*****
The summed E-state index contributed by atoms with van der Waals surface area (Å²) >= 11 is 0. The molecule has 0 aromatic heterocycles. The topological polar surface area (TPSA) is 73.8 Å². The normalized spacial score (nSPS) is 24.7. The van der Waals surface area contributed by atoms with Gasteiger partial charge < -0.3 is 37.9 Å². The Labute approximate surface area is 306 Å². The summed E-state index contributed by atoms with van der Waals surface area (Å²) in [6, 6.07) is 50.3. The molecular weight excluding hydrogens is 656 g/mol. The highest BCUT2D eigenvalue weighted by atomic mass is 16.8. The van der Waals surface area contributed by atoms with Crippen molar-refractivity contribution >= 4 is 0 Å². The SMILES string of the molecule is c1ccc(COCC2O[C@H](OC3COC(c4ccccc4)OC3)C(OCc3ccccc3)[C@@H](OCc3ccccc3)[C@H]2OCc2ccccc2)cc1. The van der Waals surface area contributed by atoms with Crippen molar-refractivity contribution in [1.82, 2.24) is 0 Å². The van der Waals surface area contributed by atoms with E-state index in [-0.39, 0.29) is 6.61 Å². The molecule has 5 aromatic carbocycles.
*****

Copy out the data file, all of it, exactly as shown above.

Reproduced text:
The summed E-state index contributed by atoms with van der Waals surface area (Å²) >= 11 is 0. The molecule has 0 aromatic heterocycles. The topological polar surface area (TPSA) is 73.8 Å². The normalized spacial score (nSPS) is 24.7. The van der Waals surface area contributed by atoms with Gasteiger partial charge < -0.3 is 37.9 Å². The Labute approximate surface area is 306 Å². The summed E-state index contributed by atoms with van der Waals surface area (Å²) in [6, 6.07) is 50.3. The molecular weight excluding hydrogens is 656 g/mol. The highest BCUT2D eigenvalue weighted by atomic mass is 16.8. The van der Waals surface area contributed by atoms with Crippen molar-refractivity contribution >= 4 is 0 Å². The SMILES string of the molecule is c1ccc(COCC2O[C@H](OC3COC(c4ccccc4)OC3)C(OCc3ccccc3)[C@@H](OCc3ccccc3)[C@H]2OCc2ccccc2)cc1. The van der Waals surface area contributed by atoms with Crippen molar-refractivity contribution in [1.82, 2.24) is 0 Å². The van der Waals surface area contributed by atoms with E-state index in [-0.39, 0.29) is 6.61 Å². The molecule has 5 aromatic carbocycles.